Chaga or birch fungus, Latin name: Inonotus obliquus, is a famous folk medicine from Russia, mainly Siberia and has been used by local people for centuries. Already in the 12th century Chaga is mentioned to cure tumors already in the 12th century.
It became more known in the West thanks to the book by Alexander Solzhenitzyn: “Cancer Ward”, where Chaga is often mentioned as an effective substance against cancer.(2) In the former Soviet-Union it is even labeled as an official medication since 1955, called Befungin.
First of all: of course academic medicine often ridicules folk medicine, but folk medicine delivers good epidemiological data. First of all, when a product does not work, people will no longer use it. Secondly: when people get sick or die when using a natural product, they will stop using it, the cure cannot be worse than the disease.
So most likely when centuries of use of a specific product are recorded, there must be something special to it. One of the famous examples is the use of digitalis or fox glove. Still one of the most used heart medications around. When a doctor, William Withering, in 1776, not being able to help a patient with edema he visited a herbal medicine women. She told him she uses the leaves of the digitalis plant as a cure for edema. More than 200 years later, millions of patients around the world still owe their life to the use of this “folk medicine”.(3) And there are many more examples in ridiculed folk medicine that later prove to be of great use and are now used in conventional medicine.
But Chaga has more applications than just support in cancer therapy (4). Modern research has shown Chaga to be useful for: (5,6,7,8,9)
- gastritis and stomach problems
- stimulating the immune system
- viral infections (directly)
- skin problems like eczema or psoriasis
- stress, it is an adaptogen, improving our resistance against unfavorable conditions like cold, stress, fatigue (10)
- use as an antioxidant
Chaga is a black irregularly formed fungus which grows on birch trees, but also on other trees.
It is almost always taken as a tea since its chemical components, mainly polysaccharides or sugars, are well-soluble in water.
There is also another interesting birch fungus, called Phellineus linteus.(11) Phellineus is clearly different from Inonotus, but many people also call it Chaga.
Phellineus is a brownish and regularly shaped like a horse shoe.
Phellinus linteus from birch tree
Phellineus is easier to find and more available than Inonotus. But in the end, the use and effects are almost the same: used as a tea with hot water and with the same applications like Inonotus (11,12)
Both fungi could be used effectively in prevention and therapy for a wide range of health problems: they are safe and almost non-toxic. Just keep it in mind.
- Saar, M: Fungi in Khanty Folk Medicine; J.Ethnopharmacol.; Vol.31, 1991, pg. 175- 179
- Solzhenitsyn, A: Cancer Ward; Penguin, 1968.
- Gerald, M.C: The Drug Book – From Arsenic to Xanax; Sterling Publishing, 2013 (vert: De Geschiedenis van Geneesmiddelen, Librero, 2013)
- Song, F.Q: Progress on Understanding the Anticancer Mechanisms of Medicinal Mushroom: Inonotus Obliquus; Asian Pacific Journal of Cancer Prevention, Vol 14, 2013, pg.1571-1578.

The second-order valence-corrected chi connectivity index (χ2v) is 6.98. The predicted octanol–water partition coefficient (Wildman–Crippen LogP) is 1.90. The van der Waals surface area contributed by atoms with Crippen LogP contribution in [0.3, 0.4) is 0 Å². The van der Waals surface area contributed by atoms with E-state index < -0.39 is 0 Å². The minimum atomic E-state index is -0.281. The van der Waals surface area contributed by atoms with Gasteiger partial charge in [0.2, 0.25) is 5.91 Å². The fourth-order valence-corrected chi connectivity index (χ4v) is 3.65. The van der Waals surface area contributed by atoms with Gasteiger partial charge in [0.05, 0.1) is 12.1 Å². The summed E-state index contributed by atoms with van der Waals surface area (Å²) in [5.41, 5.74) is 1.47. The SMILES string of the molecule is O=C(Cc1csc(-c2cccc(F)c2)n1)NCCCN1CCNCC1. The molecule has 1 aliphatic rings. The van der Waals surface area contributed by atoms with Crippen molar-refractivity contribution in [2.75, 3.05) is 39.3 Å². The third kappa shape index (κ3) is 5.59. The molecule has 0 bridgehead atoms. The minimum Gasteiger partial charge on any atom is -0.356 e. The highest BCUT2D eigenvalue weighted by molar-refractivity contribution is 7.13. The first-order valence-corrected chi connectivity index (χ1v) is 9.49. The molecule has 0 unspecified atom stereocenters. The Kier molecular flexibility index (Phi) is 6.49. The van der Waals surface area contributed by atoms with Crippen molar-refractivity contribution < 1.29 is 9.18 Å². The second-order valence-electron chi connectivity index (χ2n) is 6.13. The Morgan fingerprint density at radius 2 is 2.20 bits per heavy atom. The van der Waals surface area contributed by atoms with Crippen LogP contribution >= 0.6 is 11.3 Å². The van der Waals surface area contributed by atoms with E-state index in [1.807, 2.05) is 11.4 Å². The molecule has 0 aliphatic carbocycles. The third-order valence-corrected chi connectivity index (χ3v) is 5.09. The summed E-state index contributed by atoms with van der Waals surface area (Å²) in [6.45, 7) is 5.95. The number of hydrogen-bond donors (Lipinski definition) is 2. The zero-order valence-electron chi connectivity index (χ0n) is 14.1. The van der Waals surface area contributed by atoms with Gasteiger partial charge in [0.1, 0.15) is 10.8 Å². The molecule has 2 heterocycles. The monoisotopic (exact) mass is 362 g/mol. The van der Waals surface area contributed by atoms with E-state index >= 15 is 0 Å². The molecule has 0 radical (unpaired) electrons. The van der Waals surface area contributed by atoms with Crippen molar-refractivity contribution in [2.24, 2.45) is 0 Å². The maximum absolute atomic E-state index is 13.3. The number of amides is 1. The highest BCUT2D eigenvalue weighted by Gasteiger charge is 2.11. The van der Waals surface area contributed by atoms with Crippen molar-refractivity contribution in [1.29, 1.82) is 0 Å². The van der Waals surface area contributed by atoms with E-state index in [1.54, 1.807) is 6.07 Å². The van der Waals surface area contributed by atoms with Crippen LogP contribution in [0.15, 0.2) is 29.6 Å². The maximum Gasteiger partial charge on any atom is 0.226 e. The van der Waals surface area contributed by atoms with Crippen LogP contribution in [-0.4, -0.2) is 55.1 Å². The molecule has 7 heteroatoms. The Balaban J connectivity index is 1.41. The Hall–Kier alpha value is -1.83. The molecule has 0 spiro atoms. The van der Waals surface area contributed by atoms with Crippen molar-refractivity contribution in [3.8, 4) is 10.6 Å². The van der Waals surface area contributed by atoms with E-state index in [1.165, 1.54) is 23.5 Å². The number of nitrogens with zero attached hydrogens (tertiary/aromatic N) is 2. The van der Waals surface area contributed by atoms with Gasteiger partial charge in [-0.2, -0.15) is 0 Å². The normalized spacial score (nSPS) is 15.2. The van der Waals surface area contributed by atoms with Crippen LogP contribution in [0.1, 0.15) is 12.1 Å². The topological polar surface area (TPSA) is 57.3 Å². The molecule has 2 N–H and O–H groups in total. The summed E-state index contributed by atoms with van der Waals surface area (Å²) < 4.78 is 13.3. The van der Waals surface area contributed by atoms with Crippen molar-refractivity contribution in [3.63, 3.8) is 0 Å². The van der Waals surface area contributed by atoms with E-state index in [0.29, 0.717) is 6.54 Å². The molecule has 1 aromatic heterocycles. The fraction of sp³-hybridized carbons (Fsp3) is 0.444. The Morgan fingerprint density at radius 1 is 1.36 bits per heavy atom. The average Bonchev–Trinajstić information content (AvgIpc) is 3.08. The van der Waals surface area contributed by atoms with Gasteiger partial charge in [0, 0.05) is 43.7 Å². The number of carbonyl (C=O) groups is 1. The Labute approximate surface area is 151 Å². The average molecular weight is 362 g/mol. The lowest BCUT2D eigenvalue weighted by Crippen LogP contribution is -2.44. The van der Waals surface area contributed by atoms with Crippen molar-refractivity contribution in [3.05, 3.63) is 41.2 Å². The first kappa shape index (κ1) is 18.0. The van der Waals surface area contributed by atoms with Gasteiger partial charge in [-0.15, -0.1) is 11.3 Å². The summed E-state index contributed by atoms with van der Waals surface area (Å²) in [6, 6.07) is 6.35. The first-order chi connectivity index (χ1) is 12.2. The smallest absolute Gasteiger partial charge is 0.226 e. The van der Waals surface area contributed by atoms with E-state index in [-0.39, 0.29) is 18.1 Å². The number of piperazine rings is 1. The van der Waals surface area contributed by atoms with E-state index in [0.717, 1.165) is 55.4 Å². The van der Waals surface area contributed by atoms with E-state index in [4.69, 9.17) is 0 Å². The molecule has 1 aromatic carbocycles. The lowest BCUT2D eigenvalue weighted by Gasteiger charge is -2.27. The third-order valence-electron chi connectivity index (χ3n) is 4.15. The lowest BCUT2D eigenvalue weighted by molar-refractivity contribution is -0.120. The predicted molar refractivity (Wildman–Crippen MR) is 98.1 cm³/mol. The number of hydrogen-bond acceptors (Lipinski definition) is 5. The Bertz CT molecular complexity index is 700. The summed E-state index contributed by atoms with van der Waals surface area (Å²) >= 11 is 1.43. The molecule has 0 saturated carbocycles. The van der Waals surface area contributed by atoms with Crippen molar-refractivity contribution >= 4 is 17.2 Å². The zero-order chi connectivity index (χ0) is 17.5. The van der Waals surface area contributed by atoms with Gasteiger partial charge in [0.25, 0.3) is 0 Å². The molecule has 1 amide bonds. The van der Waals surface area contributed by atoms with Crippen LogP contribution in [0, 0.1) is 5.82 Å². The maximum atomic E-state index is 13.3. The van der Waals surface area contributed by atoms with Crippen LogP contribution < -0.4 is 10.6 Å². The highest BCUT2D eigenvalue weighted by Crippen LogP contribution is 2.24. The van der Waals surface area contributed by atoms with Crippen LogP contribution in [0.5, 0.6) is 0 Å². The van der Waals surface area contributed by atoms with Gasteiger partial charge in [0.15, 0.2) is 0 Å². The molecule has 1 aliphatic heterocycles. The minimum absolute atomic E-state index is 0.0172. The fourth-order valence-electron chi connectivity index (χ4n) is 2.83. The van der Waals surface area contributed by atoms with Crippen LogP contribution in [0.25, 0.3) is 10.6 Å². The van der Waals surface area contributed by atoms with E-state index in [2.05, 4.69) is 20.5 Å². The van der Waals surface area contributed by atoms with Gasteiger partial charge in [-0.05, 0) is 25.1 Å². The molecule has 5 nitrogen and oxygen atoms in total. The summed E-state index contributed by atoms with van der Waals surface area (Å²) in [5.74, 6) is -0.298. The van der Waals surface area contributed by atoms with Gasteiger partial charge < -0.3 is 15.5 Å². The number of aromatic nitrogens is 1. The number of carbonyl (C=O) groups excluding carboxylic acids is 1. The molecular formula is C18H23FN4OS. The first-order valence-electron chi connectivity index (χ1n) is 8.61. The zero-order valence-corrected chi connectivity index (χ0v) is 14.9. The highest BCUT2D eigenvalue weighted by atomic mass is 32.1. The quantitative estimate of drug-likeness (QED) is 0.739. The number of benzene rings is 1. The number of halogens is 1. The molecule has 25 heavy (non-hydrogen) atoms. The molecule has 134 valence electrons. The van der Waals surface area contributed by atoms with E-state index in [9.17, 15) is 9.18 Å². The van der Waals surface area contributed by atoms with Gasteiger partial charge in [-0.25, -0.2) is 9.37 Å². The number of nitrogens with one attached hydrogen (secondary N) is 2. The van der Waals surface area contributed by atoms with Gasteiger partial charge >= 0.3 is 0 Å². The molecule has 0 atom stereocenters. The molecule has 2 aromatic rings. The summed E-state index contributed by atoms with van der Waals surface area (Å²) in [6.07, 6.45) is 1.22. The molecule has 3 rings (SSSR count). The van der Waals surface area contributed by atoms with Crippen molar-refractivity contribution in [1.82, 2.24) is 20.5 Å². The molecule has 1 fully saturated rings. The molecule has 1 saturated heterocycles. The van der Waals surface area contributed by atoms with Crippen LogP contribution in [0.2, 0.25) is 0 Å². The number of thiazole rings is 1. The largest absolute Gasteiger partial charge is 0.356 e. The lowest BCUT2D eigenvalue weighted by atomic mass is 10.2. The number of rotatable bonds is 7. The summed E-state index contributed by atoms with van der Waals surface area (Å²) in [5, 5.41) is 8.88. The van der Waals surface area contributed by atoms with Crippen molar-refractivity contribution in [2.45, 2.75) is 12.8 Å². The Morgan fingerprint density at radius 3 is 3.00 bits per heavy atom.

- Shashkina, M.Y, et al: Chemical and Medicobiological Properties of Chaga (Review); Pharmaceutical Chemistry Journal Vol. 40, No. 10, 2006, pg.560-567.
- Glamočlija, J; et al: Chemical characterization and biological activity of Chaga (Inonotus obliquus), a medicinal “mushroom”; J Ethnopharmacol, 2015, Mar 13, 16, pg. 323-332.
- Duru, K.C: The pharmacological potential and possible molecular mechanisms of action of Inonotus obliquus from preclinical studies; Phytotherapy Research. 2019, pg. 1–15.
- Szychowski, K.A: Inonotus obliquus – from folk medicine to clinical use; https://doi.org/10.1016/j.jtcme.2020.08.003
- Balandaykin, M.E; Zmitrovich, I.V: Review on Chaga Medicinal Mushroom, Inonotus obliquus (Higher Basidiomycetes) – Realm of Medicinal Applications and Approaches on Estimating its Resource Potential; International Journal of Medicinal Mushrooms, 17(2), 2015, pg.95–104.
- Gavrilov, A.S: Adaptogen Actions from Inonutus obliquus; Pharmaceutical Chemistry Journal Vol. 37, No. 2, 2003, pg.95-98.
- Smolibowska, J, et al.: Medicinal properties of fungi occurring on Betula sp. trees. A review; Herba Pol. 2016, 62(3), pg.63-76
- Zhu, T, et al: A Medicinal Mushroom: Phellinus linteus; Current Medicinal Chemistry, 2008, 15, pg.1330-1335.
- Chen, W, et al: A Review: The Bioactivities and Pharmacological Applications of Phellinus linteus; Molecules 2019, 24, 1888; doi:10.3390/molecules24101888
Hey, thank you for writing this piece – very informative.
What do you believe is the most effective or even easiest way to consume Chaga – in an extract/supplement, or in a coffee like Four Sigmatic or just bought from a grocery store and heated up in a pan?
Hello Jordan, there are several good ways which are used in practical sense: most used: as a tea, let a chunk of Chaga soak in hot water like a tea, since it comes in chunks of different size: the larger, the longer the time to soak for dissolving its bioactive components in water. It has neutral to pleasant taste. One can also try to make a tincture, often used is wodka 50% alcohol/50% water to also dissolve the alcohol-soluable components. Put the Chaga in a glass jar, with wodka and let it there for a month. This is often stronger than the tea, so one can take less, many people take one tablespoon of this tincture every day. Of course you can put it in any hot fluid like coffee as well, but just give it time to dissolve the bioactive components of the Chaga chunck into the fluid.